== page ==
Why do some people stop thinking when they see the nozzle escape their grip? We have lots of other jobs to do.
    By the way, we saved the house and kept it to a room and contents. Pretty amazing considering the remoteness and weather conditions. 3 of our mutual aid requests went unfilled because they could not get to the scene.

  5. Funny I looked at this when first posted, Nodded, and said to myself, yup, thats an often overlooked and unapprecisted job. Then let it go without comment. Now at 2am this morning we had a structure fire with problems for everyone accessing the scene due to 1 foot of heavy wet snow and tree tops here and there along the roadway. Hence I found myself as the first arriving engine with no help for the first 5 (looong) minutes. I knocked it down with a dry chem, but it flared back up 3 times, then the far wall of the room ewnt up in one shot like a hollywood effect. I realized there was something going on I did not yet understand. Time to change tatics and set up for a proper attack. Back to the engine and put it in pump, yanked out the preconnect nozzle and handed it to the civilian and asked him to pull it ALL out. Other arriving Firefighters took it form there but NOBODY ran the kinks out of the line. I'm on the panel with a crew inside so I'm not leaving my post. I am looking at all the kinks on the ground (nothing like your photo, just kinks, not knots) and I am trying to get the attention of three firfighters who just wacthed the crew go in. I am try to get their attention back to work and they can't hear me over the truck. Finally I threw a glove and hit a guy square on the back of his helmet. He looked at me just as I am hearing the crew on the radio screaming for more pressure. I point at the ground and tell the guy to straighten out the hose. He gets it and grabs another guy and they get the job done. No need to crank up the pump, it was just the kinks.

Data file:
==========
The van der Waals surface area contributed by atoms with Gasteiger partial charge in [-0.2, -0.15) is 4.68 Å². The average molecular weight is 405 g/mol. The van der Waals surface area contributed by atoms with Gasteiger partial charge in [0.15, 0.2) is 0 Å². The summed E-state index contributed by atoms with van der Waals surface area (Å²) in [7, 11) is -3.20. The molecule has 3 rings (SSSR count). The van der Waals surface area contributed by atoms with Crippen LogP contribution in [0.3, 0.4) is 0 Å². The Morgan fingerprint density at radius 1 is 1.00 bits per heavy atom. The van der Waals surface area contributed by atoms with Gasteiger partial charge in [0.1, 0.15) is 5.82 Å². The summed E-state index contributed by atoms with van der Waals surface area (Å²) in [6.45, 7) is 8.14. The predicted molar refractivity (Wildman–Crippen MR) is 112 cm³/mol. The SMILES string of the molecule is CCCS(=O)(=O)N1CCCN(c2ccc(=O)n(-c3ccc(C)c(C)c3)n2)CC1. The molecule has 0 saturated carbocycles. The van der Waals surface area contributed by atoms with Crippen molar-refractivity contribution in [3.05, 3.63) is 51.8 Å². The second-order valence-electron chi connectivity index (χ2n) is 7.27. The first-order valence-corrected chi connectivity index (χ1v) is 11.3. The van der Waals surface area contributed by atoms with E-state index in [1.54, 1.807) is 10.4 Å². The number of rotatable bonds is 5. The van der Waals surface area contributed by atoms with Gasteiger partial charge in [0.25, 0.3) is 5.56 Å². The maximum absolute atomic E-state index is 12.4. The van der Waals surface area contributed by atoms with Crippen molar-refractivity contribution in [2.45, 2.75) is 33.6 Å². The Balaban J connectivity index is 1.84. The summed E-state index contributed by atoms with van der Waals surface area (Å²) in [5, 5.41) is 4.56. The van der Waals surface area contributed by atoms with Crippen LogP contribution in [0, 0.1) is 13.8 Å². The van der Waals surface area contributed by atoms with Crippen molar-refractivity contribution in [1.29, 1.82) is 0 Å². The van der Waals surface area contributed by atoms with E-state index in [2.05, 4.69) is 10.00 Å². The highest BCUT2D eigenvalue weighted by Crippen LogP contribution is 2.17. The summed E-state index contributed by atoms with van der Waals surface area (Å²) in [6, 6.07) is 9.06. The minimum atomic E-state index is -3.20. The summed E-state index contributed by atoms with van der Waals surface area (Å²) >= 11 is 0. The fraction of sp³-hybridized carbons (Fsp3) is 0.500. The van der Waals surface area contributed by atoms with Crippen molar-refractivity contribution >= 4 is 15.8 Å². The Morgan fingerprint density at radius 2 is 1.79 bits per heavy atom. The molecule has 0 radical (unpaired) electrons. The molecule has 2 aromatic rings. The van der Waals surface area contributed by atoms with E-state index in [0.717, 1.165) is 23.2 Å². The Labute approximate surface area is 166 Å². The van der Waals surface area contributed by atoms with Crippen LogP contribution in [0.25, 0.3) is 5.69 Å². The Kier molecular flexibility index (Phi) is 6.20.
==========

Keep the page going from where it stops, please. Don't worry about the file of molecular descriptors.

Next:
Why do some people stop thinking when they see the nozzle escape their grip? We have lots of other jobs to do.
    By the way, we saved the house and kept it to a room and contents. Pretty amazing considering the remoteness and weather conditions. 3 of our mutual aid requests went unfilled because they could not get to the scene.

  6. Funny I looked at this when first posted, Nodded, and said to myself, yup, thats an often overlooked and unapprecisted job. Then let it go without comment. Now at 2am this morning we had a structure fire with problems for everyone accessing the scene due to 1 foot of heavy wet snow and tree tops here and there along the roadway. Hence I found myself as the first arriving engine with no help for the first 5 (looong) minutes. I knocked it down with a dry chem, but it flared back up 3 times, then the far wall of the room ewnt up in one shot like a hollywood effect. I realized there was something going on I did not yet understand. Time to change tatics and set up for a proper attack. Back to the engine and put it in pump, yanked out the preconnect nozzle and handed it to the civilian and asked him to pull it ALL out. Other arriving Firefighters took it form there but NOBODY ran the kinks out of the line. I'm on the panel with a crew inside so I'm not leaving my post. I am looking at all the kinks on the ground (nothing like your photo, just kinks, not knots) and I am trying to get the attention of three firfighters who just wacthed the crew go in. I am try to get their attention back to work and they can't hear me over the truck. Finally I threw a glove and hit a guy square on the back of his helmet. He looked at me just as I am hearing the crew on the radio screaming for more pressure. I point at the ground and tell the guy to straighten out the hose. He gets it and grabs another guy and they get the job done. No need to crank up the pump, it was just the kinks.
    Why do some people stop thinking when they see the nozzle escape their grip? We have lots of other jobs to do.
    By the way, we saved the house and kept it to a room and contents. Pretty amazing considering the remoteness and weather conditions. 3 of our mutual aid requests went unfilled because they could not get to the scene.